Last week, Oregon Gov. Kate Brown announced that West Coast governors would work together on a plan to lift stay-at-home orders and allow businesses to reopen when public health trends suggest they can.
But as protesters in the Northwest rally to reopen the economy, many are grappling with how long it might actually be until people can reopen for business.
The tri-county area’s lead health officer Dr. Jennifer Vines said Monday that the time frame for reopening Oregon is still difficult to determine.
“Our overall level of immunity to this virus is still low, and to my knowledge there are no treatments that have emerged as effective to date. We are relying on the development and skill of a vaccine, which is just going to take time,” Vines told OPB’s "Think Out Loud."
Vines said that keeping outbreaks localized will depend on human behavior, and that recommendations regarding face coverings and social distancing will stick around for the time being.
“While I can’t predict exactly how the next months [or] two years are going to go, I think COVID-19 is going to be with us for a while,” she said.
Oregon Health Authority Director Patrick Allen said the state has the capacity to test at a rate of 9,100 tests a week, with the goal to conduct 15,000 tests per week in the near future. OHA is also meeting with the governor and her medical advisory panel this week to add 600 people around the state who can help conduct contact tracing in order to identify more cases.
While people stay home and the “curve” continues to bend downward, Allen said that reopening the state too soon could lead to coronavirus cases returning.
“What I really fear is being in sort of a halfway place — where maybe we as people in public health and governors backed off these restrictions, but we did it too soon and the disease rebounded,” Allen said.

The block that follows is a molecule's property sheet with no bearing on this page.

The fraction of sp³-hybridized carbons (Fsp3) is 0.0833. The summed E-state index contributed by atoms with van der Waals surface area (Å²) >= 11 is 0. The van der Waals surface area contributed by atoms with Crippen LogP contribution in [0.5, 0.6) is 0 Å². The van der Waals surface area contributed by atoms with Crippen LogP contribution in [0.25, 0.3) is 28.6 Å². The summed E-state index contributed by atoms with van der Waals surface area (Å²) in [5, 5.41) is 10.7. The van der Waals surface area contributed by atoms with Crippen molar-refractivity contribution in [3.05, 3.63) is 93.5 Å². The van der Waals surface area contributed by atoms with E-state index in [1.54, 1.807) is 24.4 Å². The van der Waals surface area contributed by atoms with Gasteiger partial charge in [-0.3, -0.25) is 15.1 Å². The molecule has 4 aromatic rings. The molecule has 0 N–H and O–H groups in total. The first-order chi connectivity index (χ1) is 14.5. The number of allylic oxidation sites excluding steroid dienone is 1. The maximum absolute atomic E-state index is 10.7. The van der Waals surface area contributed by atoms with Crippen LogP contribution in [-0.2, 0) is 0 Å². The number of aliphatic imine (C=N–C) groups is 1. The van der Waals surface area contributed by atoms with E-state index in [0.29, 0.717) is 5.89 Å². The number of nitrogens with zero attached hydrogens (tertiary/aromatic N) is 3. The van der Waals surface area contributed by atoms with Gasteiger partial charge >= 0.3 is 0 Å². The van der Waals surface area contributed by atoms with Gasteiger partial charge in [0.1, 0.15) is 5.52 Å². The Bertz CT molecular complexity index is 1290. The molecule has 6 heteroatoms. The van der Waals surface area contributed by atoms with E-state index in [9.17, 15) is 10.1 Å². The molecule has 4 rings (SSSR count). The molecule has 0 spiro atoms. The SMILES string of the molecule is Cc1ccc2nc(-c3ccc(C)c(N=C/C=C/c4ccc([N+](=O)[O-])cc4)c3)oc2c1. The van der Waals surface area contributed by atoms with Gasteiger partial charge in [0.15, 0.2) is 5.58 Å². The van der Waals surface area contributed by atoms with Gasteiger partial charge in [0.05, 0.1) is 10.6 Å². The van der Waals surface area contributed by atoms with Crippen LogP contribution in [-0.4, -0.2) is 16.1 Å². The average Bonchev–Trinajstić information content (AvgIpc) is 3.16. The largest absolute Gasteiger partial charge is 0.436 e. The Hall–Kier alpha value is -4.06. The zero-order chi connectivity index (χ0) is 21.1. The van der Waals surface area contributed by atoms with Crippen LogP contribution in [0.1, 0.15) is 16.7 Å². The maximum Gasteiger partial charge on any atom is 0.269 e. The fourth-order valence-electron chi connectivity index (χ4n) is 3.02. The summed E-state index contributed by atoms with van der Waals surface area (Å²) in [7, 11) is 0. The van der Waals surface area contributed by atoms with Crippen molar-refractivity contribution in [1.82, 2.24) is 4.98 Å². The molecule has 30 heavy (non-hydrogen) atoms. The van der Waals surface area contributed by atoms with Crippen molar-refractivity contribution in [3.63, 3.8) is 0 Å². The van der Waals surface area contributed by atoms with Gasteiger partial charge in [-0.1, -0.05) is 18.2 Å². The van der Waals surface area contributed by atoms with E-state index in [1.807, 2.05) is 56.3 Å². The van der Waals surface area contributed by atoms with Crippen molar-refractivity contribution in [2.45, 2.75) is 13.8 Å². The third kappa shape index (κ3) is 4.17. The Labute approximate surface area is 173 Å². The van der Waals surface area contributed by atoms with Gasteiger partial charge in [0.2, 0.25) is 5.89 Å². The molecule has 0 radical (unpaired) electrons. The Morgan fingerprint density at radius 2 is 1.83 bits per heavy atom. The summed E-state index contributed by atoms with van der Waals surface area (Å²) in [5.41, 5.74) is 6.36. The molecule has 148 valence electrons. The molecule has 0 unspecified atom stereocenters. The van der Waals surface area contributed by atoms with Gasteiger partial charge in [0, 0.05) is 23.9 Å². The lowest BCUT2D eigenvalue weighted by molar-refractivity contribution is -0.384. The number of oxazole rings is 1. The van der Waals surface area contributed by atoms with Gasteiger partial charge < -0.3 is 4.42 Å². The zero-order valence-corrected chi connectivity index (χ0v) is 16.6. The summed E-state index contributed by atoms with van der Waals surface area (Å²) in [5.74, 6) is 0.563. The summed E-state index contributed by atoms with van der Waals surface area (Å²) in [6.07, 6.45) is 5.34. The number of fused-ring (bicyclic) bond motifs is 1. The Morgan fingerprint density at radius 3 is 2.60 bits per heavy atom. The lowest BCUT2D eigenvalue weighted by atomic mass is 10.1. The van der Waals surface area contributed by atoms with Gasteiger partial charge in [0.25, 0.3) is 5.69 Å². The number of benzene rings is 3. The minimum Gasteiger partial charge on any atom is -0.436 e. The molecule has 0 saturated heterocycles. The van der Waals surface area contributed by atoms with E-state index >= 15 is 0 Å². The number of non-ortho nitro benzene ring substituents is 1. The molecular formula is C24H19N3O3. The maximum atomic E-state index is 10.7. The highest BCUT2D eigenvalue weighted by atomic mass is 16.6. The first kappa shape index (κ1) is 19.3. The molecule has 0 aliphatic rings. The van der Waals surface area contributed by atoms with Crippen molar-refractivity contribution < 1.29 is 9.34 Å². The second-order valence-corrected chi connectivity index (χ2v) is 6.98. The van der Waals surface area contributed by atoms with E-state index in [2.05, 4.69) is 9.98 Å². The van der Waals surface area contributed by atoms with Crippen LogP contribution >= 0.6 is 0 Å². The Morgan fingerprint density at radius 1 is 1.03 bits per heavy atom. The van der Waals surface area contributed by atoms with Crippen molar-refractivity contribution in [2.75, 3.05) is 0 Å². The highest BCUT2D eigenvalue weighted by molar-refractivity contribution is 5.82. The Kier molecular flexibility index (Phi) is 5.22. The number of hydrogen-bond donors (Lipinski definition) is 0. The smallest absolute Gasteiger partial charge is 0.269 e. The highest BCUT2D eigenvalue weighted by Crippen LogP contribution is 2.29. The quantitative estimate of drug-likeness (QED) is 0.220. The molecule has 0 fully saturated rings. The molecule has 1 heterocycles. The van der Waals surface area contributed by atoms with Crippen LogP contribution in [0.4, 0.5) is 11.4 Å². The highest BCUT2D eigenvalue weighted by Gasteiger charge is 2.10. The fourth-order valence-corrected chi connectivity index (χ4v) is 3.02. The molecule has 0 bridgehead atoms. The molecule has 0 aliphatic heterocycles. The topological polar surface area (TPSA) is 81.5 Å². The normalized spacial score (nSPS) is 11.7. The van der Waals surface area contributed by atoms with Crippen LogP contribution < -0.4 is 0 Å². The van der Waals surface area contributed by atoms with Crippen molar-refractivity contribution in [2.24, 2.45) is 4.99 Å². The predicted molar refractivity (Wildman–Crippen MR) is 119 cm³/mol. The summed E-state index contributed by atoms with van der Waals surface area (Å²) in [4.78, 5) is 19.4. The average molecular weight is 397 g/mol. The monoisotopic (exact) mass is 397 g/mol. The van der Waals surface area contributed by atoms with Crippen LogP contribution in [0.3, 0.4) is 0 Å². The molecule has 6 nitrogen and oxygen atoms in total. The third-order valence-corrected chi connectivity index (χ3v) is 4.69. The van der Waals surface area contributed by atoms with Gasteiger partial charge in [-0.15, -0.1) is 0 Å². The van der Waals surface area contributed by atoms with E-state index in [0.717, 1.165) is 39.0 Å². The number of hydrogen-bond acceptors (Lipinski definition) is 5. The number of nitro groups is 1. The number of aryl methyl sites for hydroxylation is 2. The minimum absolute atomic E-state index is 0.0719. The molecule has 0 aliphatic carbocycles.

“That leaves it in a place where people effectively shut down the economy because they don’t have the confidence to go to theaters or restaurants, they don’t want to send their kids to school. They don’t want to go to jobs because they’re afraid of being infected by other people. I think that would be a really terrible outcome that we really need to try to avoid.”
Allen said it was too early to determine if K–12 schools would open for in-person instruction in the fall.
While antibody studies aim to shine a light on immunity and how to treat COVID-19, Vines said there's still much to be learned.
“There are a lot of unknowns about these tests, and they’re still fairly problematic in terms of what they tell us,” Vines said. “Right now, the quality of the testing — I don’t think is anywhere near that level of confidence.”
Vines acknowledged that stay-at-home orders have caused significant emotional and financial hardships for people, but encouraged people to continue to stay home, because that will ultimately prevent the spread of the disease.
“I [t]hink there’s a risk of overestimating the damage of these longer ‘stay home to save lives’ campaigns. I think there’s some decent scientific evidence that it not only helps suppress disease, but also that economies can actually bounce back better through more cautious social distancing measures,” Vines said.
“I would urge people to bear with us through this time, and realize that every individual action adds up to a collective experience here that we all determine together.”